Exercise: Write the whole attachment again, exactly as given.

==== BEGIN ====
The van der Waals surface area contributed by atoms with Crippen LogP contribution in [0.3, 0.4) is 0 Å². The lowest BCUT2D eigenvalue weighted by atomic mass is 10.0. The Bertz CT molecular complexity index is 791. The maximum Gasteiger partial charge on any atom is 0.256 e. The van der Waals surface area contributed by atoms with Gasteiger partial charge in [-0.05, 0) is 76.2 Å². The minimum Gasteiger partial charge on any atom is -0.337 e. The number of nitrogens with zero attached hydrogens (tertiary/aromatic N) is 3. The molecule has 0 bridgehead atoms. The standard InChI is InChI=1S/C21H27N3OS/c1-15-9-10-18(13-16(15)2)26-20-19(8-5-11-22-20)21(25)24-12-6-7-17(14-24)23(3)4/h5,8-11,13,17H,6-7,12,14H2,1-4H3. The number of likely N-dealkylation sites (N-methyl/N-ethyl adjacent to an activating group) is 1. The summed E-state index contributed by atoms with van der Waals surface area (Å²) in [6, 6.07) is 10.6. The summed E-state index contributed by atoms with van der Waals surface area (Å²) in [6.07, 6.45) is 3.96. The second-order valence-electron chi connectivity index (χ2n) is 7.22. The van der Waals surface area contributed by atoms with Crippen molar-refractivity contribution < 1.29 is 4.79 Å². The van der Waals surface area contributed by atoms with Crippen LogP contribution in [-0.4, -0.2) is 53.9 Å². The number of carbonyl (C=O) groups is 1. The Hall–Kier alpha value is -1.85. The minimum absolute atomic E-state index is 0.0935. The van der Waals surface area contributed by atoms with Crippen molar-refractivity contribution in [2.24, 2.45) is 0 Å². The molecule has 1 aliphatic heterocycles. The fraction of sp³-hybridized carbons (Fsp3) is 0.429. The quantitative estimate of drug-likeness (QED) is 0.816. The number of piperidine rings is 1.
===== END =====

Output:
The van der Waals surface area contributed by atoms with Crippen LogP contribution in [0.3, 0.4) is 0 Å². The lowest BCUT2D eigenvalue weighted by atomic mass is 10.0. The Bertz CT molecular complexity index is 791. The maximum Gasteiger partial charge on any atom is 0.256 e. The van der Waals surface area contributed by atoms with Gasteiger partial charge in [-0.05, 0) is 76.2 Å². The minimum Gasteiger partial charge on any atom is -0.337 e. The number of nitrogens with zero attached hydrogens (tertiary/aromatic N) is 3. The molecule has 0 bridgehead atoms. The standard InChI is InChI=1S/C21H27N3OS/c1-15-9-10-18(13-16(15)2)26-20-19(8-5-11-22-20)21(25)24-12-6-7-17(14-24)23(3)4/h5,8-11,13,17H,6-7,12,14H2,1-4H3. The number of likely N-dealkylation sites (N-methyl/N-ethyl adjacent to an activating group) is 1. The summed E-state index contributed by atoms with van der Waals surface area (Å²) in [6, 6.07) is 10.6. The summed E-state index contributed by atoms with van der Waals surface area (Å²) in [6.07, 6.45) is 3.96. The second-order valence-electron chi connectivity index (χ2n) is 7.22. The van der Waals surface area contributed by atoms with Crippen molar-refractivity contribution < 1.29 is 4.79 Å². The van der Waals surface area contributed by atoms with Crippen LogP contribution in [-0.4, -0.2) is 53.9 Å². The number of carbonyl (C=O) groups is 1. The Hall–Kier alpha value is -1.85. The minimum absolute atomic E-state index is 0.0935. The van der Waals surface area contributed by atoms with Crippen molar-refractivity contribution in [2.24, 2.45) is 0 Å². The molecule has 1 aliphatic heterocycles. The fraction of sp³-hybridized carbons (Fsp3) is 0.429. The quantitative estimate of drug-likeness (QED) is 0.816. The number of piperidine rings is 1.